‘You are not living’ – ex

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I was like a zombie – Kirkland on depression

“I used to think, ‘How can you do that to your family? How can you leave them?’ After what I have gone through, I can see how it leads to that road and it is scary.”

Chris Kirkland realised the ambitions of thousands of youngsters by playing in the Premier League and representing his country.

But, after leaving Wigan Athletic in 2012, the former Coventry City and Liverpool goalkeeper started to struggle with crippling anxiety.

Five years after his battle with depression began, Kirkland, now 36, tells BBC Sport how it affected him and his family.

‘They lost their husband and dad’

Kirkland spent 17 seasons playing professional football, before announcing he was taking time away from the game in August 2016, shortly after joining Bury.

The 6ft 6in goalkeeper is a husband to wife Leeona and father to daughter Lucy.

It had gone too far. The four years, looking back now, I can’t really remember a lot about it. It was just… I wasn’t there for Lucy or Leeona.

They lost their husband and their dad for four years, which hurts now, really hurts now. That’s why I knew I had to do something because I didn’t want my daughter growing up without a dad.

Me and Leeona have been together for 18 years, she is a wonderful wife and mother. She is the perfect role model and luckily our daughter has taken after her mum. She is great. I knew I had to do something. The way I was going, I was worried where it was going to lead to.

My wife was a rock. Until a couple of years ago, she didn’t really know the extent of it. I was ashamed, not so much ashamed, but your mind takes over yourself. You are not thinking rationally. You are not really thinking. You are just in a dark cloud. Everything just goes by you. You are dismissive of everything. You don’t want to go out. You try to stay in.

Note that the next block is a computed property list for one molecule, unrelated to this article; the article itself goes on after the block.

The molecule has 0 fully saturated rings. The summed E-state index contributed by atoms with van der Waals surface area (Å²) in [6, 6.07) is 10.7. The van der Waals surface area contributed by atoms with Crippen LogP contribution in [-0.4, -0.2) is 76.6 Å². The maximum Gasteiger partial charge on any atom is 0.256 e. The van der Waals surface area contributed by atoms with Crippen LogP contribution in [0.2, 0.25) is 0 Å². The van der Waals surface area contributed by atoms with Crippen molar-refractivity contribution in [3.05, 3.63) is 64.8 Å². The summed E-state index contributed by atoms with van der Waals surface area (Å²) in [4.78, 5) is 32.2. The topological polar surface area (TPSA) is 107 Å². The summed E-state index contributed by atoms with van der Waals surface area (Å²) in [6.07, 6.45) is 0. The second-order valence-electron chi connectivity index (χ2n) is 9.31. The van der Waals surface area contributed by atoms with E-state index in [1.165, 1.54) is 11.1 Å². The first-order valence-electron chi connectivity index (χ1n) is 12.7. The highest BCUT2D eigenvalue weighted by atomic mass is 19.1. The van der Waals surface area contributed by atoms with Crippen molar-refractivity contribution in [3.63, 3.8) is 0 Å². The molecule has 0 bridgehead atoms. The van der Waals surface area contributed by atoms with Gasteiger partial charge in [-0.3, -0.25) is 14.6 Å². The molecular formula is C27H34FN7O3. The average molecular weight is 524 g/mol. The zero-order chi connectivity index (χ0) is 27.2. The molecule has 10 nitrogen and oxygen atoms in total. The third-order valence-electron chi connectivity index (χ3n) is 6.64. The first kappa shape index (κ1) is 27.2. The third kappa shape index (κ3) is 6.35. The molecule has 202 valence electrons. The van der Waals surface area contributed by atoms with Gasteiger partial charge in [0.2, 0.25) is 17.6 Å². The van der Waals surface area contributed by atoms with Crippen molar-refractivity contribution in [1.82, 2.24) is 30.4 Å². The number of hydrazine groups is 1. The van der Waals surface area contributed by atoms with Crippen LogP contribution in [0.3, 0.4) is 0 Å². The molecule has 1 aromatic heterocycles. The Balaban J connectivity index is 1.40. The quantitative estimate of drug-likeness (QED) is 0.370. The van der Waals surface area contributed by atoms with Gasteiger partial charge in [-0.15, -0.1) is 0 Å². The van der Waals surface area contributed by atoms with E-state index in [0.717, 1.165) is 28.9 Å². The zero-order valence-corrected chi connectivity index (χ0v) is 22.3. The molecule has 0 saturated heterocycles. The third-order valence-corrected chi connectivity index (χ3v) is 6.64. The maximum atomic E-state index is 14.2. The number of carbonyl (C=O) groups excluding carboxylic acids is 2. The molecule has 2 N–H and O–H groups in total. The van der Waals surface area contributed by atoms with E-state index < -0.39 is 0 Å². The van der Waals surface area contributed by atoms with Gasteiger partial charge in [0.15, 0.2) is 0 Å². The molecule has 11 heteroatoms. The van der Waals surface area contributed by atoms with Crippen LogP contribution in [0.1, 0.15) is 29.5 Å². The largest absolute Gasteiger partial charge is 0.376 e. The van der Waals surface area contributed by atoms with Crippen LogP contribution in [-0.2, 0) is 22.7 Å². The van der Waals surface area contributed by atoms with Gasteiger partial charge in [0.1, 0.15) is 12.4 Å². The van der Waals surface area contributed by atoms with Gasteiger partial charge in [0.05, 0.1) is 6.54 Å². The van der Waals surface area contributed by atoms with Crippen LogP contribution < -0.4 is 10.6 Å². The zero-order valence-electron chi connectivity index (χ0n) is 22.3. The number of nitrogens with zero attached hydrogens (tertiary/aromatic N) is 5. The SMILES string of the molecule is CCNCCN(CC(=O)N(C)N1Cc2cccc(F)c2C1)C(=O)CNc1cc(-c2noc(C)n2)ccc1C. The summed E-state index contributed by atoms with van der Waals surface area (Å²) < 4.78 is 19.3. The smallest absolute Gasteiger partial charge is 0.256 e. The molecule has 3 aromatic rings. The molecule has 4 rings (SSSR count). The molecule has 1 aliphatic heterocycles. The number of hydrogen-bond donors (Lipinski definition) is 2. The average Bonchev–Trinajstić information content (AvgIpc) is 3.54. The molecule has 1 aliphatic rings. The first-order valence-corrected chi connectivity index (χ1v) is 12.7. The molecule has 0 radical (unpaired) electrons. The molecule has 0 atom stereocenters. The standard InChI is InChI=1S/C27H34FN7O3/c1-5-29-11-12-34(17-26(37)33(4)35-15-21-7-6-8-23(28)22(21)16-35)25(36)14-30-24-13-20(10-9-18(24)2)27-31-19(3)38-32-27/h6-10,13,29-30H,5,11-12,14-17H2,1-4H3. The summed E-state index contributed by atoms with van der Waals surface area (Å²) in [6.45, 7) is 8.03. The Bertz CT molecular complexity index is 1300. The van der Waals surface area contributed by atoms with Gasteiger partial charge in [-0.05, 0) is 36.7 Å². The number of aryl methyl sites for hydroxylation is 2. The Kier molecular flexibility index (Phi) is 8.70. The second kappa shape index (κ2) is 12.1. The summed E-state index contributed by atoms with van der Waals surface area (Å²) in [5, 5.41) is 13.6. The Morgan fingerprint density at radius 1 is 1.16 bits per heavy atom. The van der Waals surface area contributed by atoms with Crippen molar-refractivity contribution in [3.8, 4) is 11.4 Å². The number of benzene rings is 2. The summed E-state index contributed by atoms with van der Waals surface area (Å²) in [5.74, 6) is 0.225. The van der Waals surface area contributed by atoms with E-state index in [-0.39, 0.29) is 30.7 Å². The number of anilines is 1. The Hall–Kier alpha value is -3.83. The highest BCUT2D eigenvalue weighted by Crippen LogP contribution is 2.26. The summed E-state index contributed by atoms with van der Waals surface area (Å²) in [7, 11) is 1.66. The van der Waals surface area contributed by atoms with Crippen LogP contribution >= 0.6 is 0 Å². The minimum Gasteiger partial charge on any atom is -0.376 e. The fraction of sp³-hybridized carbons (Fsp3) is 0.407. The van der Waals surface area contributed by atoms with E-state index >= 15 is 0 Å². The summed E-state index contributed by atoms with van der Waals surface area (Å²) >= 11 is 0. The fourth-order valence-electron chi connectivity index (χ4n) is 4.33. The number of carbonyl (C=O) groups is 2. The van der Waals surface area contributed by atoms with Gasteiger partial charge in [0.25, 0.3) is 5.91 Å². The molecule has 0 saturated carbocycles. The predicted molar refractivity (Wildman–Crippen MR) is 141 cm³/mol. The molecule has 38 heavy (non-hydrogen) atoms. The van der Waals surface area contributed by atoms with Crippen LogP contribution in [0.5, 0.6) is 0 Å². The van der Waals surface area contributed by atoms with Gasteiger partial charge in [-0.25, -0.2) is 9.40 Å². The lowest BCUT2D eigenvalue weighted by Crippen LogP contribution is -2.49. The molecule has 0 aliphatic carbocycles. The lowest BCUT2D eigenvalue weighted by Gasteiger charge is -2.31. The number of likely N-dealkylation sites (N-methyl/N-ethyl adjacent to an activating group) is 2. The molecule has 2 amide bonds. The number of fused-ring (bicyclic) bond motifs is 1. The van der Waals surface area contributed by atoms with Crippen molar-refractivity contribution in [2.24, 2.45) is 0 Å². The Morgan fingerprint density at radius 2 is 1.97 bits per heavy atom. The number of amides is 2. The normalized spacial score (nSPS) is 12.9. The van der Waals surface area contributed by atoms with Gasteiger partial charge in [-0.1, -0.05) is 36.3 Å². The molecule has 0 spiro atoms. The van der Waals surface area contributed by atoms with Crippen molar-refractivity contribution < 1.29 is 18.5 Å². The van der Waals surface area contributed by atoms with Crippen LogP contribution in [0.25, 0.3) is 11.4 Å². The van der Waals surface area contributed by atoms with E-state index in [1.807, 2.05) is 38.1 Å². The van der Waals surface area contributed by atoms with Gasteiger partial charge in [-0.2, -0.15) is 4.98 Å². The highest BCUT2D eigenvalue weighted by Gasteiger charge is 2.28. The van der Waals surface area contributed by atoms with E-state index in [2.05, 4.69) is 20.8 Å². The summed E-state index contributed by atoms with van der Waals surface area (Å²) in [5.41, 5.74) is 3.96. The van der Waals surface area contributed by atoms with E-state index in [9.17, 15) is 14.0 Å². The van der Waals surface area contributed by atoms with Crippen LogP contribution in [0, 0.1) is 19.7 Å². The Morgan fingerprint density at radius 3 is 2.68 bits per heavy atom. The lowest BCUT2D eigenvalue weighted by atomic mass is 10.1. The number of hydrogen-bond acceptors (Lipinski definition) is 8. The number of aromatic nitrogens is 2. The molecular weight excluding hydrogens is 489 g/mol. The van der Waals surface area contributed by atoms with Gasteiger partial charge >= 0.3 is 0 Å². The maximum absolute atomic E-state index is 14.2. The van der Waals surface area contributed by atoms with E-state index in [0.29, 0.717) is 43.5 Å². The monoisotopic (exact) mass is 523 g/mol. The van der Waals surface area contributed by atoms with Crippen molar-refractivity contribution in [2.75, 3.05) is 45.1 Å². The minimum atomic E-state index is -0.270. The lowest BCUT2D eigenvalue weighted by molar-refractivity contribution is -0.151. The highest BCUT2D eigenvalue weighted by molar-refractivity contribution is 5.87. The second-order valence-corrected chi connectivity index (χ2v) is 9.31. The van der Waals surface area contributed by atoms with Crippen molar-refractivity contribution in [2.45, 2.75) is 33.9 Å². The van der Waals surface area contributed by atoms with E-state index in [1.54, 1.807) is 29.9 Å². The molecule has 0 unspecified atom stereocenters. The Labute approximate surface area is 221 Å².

I even stopped walking the dog, which I have always done. I just felt as though everyone was looking at me when I was out. I just wanted to stay in the house, lock the door, shut the gate and not let anyone in.

I put my phone on silent. I didn’t call people back. I didn’t reply to texts. Normal life just wasn’t there anymore for me. I was in this different place and it is not a nice place to be.

‘A vicious circle’

Kirkland, who won his sole England cap in 2006, started his career at Coventry City, before earning a move to Liverpool and then Wigan Athletic, where he played more than 100 times for the Latics.

In 2012, however, the goalkeeper signed for Championship side Sheffield Wednesday. It was after that move Kirkland says his anxiety began to take hold.

I never wanted to leave Wigan. I loved it there, loved the club. It is local to me as well. I started to struggle with anxiety when I was travelling over to Sheffield Wednesday. I have always been a home person. My family lived in Leicester, Leeona’s family lived in Scotland. We have always been together.

When I was away from the house I started to panic and started to struggle. Andy Rhodes, the goalkeeping coach at Sheffield Wednesday, if it wasn’t for him I would have walked a long time ago. I was playing, which made it a little bit easier because for 90 minutes I managed to put it to one side.

Looking back now, it was hard to do it, but you just do. You get through it. I really started struggling during those three years. In the end, I had to leave. I was going to sign again. I was going to sign for another year. They wanted me to stay. I was in my training kit. I was in the gym. I was ready to go upstairs and start the first day of pre-season and just thought ‘I can’t do it any more’.

I didn’t tell them. I just told them I needed to be closer to home. I think Andy Rhodes knew, but the club were just a little bit unsure. They told me to take my time and to give it a couple of weeks. I just knew it was the right thing to do. I just wanted to get home at that point. I just wanted to be in the house and shut the door.

That is unfortunately the way it went. I didn’t want to do anything. I wanted to shut myself off. My head was just… I couldn’t think straight. I couldn’t wait to get to sleep at night to have a little bit of clear mind. But when I woke up in the morning, it all started again. It was just a vicious circle.

‘It all escalated – you are not thinking rationally’